Shannon Lawlor is an artist based in Nanton, Alberta. She painted the artwork for the 2017 Calgary Stampede poster.
Tell us about yourself. Where did you grow up?
I’m from Manitoba originally and moved to Alberta in the 80s. I always wanted to live in the west, so my life evolved through being involved in the equine and agriculture industry. I was involved in that workforce until about 11 years ago, when I switched careers completely and became a full time equine and western artist.
Can you tell us about your career change?
It was an evolution. I was getting very tired and broke down, physically, and decided I needed a career change. I just did it. I adapt well to change. I welcomed the change of pace. It was a struggle in the beginning—the starving artists thing set in immediately—but I persevered through those years and now I get to sit here with you today.
What is your primary interest as an artist?
I desperately wanted to be a western artist. As I was trying to evolve into that, I kept coming back to more intimate pictures of horses and the detail of fine portraiture. I still very much embrace the western lifestyle in my artwork, but I’ve primarily become an equine artist.
What is special to you about horses and the west?
Well, it’s how I grew up. Even in the prairie provinces I’ve never not been around horses. It’s everything I breathe and believe in.
What’s it like being a working artist in southern Alberta?
It’s a gentle lifestyle. It’s a quiet community that I live in and for me it lends itself to the space that I need to be able to create. Inspiration is out my backdoor—we’re surrounded by agriculture and farming communities.
How did it feel to be chosen to the do the artwork for the 2017 poster?
It’s one of the biggest highlights of my career. It took a lifetime to get to this point and have my work recognized enough to be chosen to create the Stampede poster. I’m absolutely honoured and I’m very grateful.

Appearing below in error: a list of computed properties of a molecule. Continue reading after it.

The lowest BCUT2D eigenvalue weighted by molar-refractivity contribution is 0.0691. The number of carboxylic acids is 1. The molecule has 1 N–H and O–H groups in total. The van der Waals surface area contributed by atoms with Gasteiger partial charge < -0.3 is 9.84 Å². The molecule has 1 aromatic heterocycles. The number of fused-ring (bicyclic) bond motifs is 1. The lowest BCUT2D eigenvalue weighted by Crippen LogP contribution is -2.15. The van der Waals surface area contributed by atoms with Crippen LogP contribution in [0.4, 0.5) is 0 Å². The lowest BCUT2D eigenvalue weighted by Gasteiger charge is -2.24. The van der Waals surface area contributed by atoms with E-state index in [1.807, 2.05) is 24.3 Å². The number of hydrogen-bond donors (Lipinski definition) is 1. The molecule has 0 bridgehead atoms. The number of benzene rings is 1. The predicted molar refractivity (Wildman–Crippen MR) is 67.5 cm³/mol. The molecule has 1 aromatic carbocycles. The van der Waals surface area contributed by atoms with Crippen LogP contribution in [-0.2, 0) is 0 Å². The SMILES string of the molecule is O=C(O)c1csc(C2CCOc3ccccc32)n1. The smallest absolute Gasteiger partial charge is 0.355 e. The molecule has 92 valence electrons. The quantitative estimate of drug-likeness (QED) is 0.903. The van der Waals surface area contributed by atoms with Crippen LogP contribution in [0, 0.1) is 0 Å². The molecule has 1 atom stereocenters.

Tell us about your inspiration behind the artwork.
The inspiration for this piece goes back to the western heritage of the Calgary Stampede. David Sibbald and I had several meetings to talk about his vision for the poster – he wanted it to represent from his western lifestyle standpoint and from mine as an artist. This poster needed to embrace the past, the present and the future of the Calgary Stampede. When you look at it, there’s so much to see and there’s so much going on. The gathering of material and the research that went into the piece was exponential.
Tell us more about the research.
I had a lot of help from people behind the scenes at the Stampede. I researched with the Glenbow Museum, going through lots of photographs, gathering material from previous artists and images that inspire me.
Can you tell us about the stories in the piece?
The OH Ranch is subtly near the bottom of the poster. There are more than 150 brands around the outside of the painting—including the brands of the Big Four, past presidents as well as significant ranches from Alberta communities.
The team of heavy horses that I chose as the focal point, represent the power of the horses that not only built our community and the Calgary Stampede, that built our country. And they are working together. And that’s one of Stampede’s taglines: We’re Greatest Together. Those horses represent the power and the strength of the Calgary Stampede, its past, present and future.
This particular team of horses is a heavyweight pulling team that has competed in the Calgary Stampede. These Belgian geldings broke and still hold the record for heavyweight pulling.
Any challenges about this particular piece?
Absolutely. It’s done in a mixed media – acrylic and graphite—which always presents challenges. Trying to create the piece like an old western poster from 100 years ago, that was very challenging for me. And to let go artistically and let it be what it was going to become.
One of my goals as an artist is to keep the viewer engaged in any piece that I create. I feel that the poster artwork will promote conversation between people. It’s the type of image that every time you look at it, you’ll find something different.